November 6, 2009
Just a shot in the dark with that title…
As pointed out this article in Wired UK (found via Klint Finley’s Mutate!), Google recently unveiled that their NAdroid phones will use a new internet protocol known as DTN (delay tolerant networking, something created with the help of the JPL). This is an alternative to the current TCP based internet that we all know, love, and run rampant on every day. As the Wired UK article points out, Google was “eventually forced to acknowledge that TCP simply couldn’t cut the mustard, with massive delay and data loss caused by celestial motion rendering TCP useless.”
“There was a little problem called the speed of light,” joked a typically playful (Vint) Cerf, as he outlined the idea to the OpenMobileSummit conference in San Francisco. “When Earth and Mars are closest, we’re 35 million miles apart, and it’s a three and a half minute trip one way, seven minutes for a round trip. Then when we’re farthest apart, we’re 235 million miles – 20 minutes one way, 40 minutes round trip.“
So Google went looking for something that didn’t need a reliable connection. DTN was just the thing, as it sets up to buffer (you know what that is if you’ve ever watched a video on the internet) all communications until a stable connection is established. Basically, it’ll hold your email to Mars until it’s sure the Martians are able to pay attention.
Exciting stuff; the idea of a space based internet system is a good one. Although the Wired article claims that “most people don’t have a need for regular satellite communication”, not everyone thinks so. In fact, DARPA is looking to build just such a (albeit groundbased) system for inter-satellite communication by 2012. A recent (and lengthy) comments conversation with Reclusland regular Speedbird explores the topic from a slightly different angle. If you want to read through the conversation, you can start here.
We (or at least I) tend to get a bit overly mystical when talking about this stuff, but that’s just a personal penchant for trying to clarify connecting patterns seen between the “post-information-scarcity” technology revolution we find ourselves in the midst of, and older, mystical/numinous ways of seeing the world and our place in it. There are too many parallels between the two for me to ignore them. Maybe it’s just an attempt to see the dharma through the age of a new lens, but hey, I enjoy it.
Anyway, one conclusion drawn from that discussion, that’s relevant to this post, is the idea of a sort of global wi-fi/ubiquitous/ambient computer network. Sure, anything like that seems to be too far away in the future to dream about, but technology has a funny way of evolving way quicker than our common sense expects it to. This points to “a truly distributed field where all the computers can access all the other computers equally at all moments. Each computer would be a holographic representation of the entire internet, because the entire connected net of other computers would be accessible instantaneously from that one computer. The whole internet reflected in a dewdrop, so to speak. Do that, make the computers something that can be carried on a person at all times, that can interact with each other wirelessly in real time regardless of distance, and make file exchange near-instantaneous, and bam, thats it.”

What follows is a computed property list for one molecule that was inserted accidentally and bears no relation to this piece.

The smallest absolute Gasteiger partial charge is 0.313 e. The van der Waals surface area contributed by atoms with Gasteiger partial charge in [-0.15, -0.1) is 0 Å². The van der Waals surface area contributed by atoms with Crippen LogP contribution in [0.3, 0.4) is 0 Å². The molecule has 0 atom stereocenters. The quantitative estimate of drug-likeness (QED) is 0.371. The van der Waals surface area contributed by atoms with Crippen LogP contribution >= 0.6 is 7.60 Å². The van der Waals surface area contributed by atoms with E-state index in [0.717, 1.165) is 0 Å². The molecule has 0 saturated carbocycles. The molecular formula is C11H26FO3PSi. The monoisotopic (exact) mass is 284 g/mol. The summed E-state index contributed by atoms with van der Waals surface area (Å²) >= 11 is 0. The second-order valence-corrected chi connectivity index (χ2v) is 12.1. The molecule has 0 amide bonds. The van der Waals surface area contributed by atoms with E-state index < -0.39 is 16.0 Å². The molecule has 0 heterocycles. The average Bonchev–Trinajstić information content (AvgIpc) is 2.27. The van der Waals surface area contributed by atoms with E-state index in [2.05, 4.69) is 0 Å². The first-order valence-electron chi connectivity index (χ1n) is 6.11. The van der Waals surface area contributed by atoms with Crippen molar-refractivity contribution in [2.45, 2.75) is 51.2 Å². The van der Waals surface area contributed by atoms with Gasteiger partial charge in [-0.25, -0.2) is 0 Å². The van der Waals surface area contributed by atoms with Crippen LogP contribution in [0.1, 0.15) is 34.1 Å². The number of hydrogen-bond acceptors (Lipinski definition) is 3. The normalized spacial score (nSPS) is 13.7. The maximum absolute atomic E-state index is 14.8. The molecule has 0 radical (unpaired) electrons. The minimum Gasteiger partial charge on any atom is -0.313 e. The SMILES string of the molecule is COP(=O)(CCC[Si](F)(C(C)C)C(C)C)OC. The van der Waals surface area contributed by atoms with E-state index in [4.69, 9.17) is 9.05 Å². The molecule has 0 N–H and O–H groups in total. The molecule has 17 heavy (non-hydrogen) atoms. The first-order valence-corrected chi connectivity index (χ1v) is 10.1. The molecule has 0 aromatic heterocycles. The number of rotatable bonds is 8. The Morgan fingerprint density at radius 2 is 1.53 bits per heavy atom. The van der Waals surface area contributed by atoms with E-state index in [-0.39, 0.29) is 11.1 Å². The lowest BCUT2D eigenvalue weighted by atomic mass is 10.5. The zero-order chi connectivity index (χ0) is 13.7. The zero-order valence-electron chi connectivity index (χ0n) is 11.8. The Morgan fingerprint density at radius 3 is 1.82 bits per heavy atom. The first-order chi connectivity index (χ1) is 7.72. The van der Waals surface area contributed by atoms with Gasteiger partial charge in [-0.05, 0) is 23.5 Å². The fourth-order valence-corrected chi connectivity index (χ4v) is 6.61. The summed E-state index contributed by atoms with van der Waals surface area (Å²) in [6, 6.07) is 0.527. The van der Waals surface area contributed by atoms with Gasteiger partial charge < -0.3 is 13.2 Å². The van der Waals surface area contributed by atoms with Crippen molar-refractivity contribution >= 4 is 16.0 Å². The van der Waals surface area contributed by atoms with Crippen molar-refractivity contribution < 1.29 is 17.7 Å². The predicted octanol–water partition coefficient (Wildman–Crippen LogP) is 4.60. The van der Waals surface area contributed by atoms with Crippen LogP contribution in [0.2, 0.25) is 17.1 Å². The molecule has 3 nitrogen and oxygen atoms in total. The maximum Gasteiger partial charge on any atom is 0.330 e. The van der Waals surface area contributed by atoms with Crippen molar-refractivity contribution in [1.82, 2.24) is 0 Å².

“It” being an idea that’s been bounced around a lot in the more fringe cultures in the past few decades. Marshall McLuhan called it an “echoing land” or “global village”, when all of humanity would share enough of a common culture to have it’s subconscious aspects manifest more directly within it, as it did/does in smaller isolated tribes. I like to think of this as something akin to the Australian Aborigines’ “Dream Time“. Teilhard de Chardin called it the Noosphere. I’ve also drawn parallels to the Age of Aquarius as well, where man pours water out over the world, water being a symbol for mind (And Aquarius supposedly rules electronics as well, for what that’s worth).
Basically, with such an easy and instantaneous way for people to interact and communicate, enough of the outside worries are taken care of that the inside can manifest itself more fully into the consciousness. Sort of shot at a Mass-Maslow-self-actualization. That’s the dream anyway. And you know what Google says about dreams: “When a great dream shows up, grab it!”